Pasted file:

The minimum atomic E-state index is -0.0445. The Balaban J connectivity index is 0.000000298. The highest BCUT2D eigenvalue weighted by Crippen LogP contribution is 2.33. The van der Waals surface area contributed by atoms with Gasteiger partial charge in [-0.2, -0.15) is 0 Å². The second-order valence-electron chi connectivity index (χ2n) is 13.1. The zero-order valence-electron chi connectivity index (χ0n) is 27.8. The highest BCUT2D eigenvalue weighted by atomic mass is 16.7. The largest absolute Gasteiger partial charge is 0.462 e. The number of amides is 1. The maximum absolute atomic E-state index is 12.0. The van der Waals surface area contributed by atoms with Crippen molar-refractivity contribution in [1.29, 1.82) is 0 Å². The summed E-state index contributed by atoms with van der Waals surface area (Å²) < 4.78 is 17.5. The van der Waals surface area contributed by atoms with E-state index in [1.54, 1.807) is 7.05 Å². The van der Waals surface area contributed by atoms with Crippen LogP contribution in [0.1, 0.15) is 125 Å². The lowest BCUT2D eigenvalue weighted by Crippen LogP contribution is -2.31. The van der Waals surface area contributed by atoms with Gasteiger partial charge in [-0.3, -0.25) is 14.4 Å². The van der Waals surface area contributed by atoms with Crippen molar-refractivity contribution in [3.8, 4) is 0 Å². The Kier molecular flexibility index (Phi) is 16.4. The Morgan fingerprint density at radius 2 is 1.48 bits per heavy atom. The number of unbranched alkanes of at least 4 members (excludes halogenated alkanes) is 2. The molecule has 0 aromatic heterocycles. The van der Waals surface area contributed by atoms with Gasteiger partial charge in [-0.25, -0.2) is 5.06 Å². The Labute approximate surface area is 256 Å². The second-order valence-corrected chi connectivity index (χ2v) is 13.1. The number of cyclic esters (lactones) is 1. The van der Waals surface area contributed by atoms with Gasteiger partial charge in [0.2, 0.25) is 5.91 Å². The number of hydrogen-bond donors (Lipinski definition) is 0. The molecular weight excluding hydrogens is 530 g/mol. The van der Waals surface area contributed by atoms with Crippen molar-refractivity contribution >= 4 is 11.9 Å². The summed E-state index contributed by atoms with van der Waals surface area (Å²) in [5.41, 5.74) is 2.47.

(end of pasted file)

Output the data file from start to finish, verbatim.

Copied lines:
The minimum atomic E-state index is -0.0445. The Balaban J connectivity index is 0.000000298. The highest BCUT2D eigenvalue weighted by Crippen LogP contribution is 2.33. The van der Waals surface area contributed by atoms with Gasteiger partial charge in [-0.2, -0.15) is 0 Å². The second-order valence-electron chi connectivity index (χ2n) is 13.1. The zero-order valence-electron chi connectivity index (χ0n) is 27.8. The highest BCUT2D eigenvalue weighted by atomic mass is 16.7. The largest absolute Gasteiger partial charge is 0.462 e. The number of amides is 1. The maximum absolute atomic E-state index is 12.0. The van der Waals surface area contributed by atoms with Crippen molar-refractivity contribution in [1.29, 1.82) is 0 Å². The summed E-state index contributed by atoms with van der Waals surface area (Å²) < 4.78 is 17.5. The van der Waals surface area contributed by atoms with E-state index in [1.54, 1.807) is 7.05 Å². The van der Waals surface area contributed by atoms with Crippen LogP contribution in [0.1, 0.15) is 125 Å². The lowest BCUT2D eigenvalue weighted by Crippen LogP contribution is -2.31. The van der Waals surface area contributed by atoms with Gasteiger partial charge in [-0.3, -0.25) is 14.4 Å². The van der Waals surface area contributed by atoms with Crippen molar-refractivity contribution in [3.8, 4) is 0 Å². The Kier molecular flexibility index (Phi) is 16.4. The Morgan fingerprint density at radius 2 is 1.48 bits per heavy atom. The number of unbranched alkanes of at least 4 members (excludes halogenated alkanes) is 2. The molecule has 0 aromatic heterocycles. The van der Waals surface area contributed by atoms with Gasteiger partial charge in [-0.25, -0.2) is 5.06 Å². The Labute approximate surface area is 256 Å². The second-order valence-corrected chi connectivity index (χ2v) is 13.1. The number of cyclic esters (lactones) is 1. The van der Waals surface area contributed by atoms with Gasteiger partial charge in [0.2, 0.25) is 5.91 Å². The number of hydrogen-bond donors (Lipinski definition) is 0. The molecular weight excluding hydrogens is 530 g/mol. The van der Waals surface area contributed by atoms with Crippen molar-refractivity contribution >= 4 is 11.9 Å². The summed E-state index contributed by atoms with van der Waals surface area (Å²) in [5.41, 5.74) is 2.47.